Over the past few months I have been teaching two online courses that deal with change and innovation and as I re-read all the course material and work with my students in these course I am continually reminded that change and innovation within an organization is dependent upon leadership. More specifically, I am reminded that leadership or the lack of effective leadership can severely limit innovation. In his book A Failure of Nerve: Leadership in the Age of the Quick Fix, Edwin Friedman argues that leadership has such a significant impact that:
When creative, imaginative, and self-starting members of any organization are being sabotaged rather than being supported, the poorly differentiated person “at the top” does not have to be in direct contact with the person being undercut. In fact, neither even has to know that the other exists.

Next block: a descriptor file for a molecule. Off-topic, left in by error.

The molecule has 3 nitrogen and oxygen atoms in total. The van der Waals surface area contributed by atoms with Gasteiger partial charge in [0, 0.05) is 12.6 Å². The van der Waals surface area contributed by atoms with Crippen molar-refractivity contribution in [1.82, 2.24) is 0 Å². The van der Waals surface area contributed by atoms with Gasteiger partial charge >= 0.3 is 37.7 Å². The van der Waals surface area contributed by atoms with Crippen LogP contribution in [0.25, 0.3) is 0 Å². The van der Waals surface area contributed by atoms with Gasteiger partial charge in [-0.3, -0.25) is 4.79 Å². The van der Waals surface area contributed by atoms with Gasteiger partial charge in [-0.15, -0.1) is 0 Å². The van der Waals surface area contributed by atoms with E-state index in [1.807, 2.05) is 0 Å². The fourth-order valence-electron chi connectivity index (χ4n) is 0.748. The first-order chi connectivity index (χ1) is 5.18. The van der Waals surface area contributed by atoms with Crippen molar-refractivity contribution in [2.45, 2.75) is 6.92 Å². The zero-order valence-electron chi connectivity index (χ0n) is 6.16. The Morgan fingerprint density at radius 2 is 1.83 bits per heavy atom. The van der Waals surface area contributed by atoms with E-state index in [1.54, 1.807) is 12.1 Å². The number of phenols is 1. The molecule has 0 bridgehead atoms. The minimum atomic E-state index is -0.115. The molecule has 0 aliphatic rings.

Most of us at one point have worked in such an environment, and as I encourage my students to consider Friedman’s writing in the graduate course EDUC 651: Leading Continuous Improvement of Digital Learning I am also convicted that I do not want to be the type of leader in this course who gets in the way of the creative, imaginative, and self-starting learners.
Friedman draws parallels between families and organizations and points to the similarities in the roles of leaders in both places. He argues that leadership in ones family will have a direct correlation to ones leadership in a broader setting so I am further convicted into considering how well I am leading my family.
The exciting part of taking students through ideas like Friedman’s is that I get to reconsider how well I am functioning as a differentiated learner and over the next several weeks I will be reflecting on these thoughts in my blog.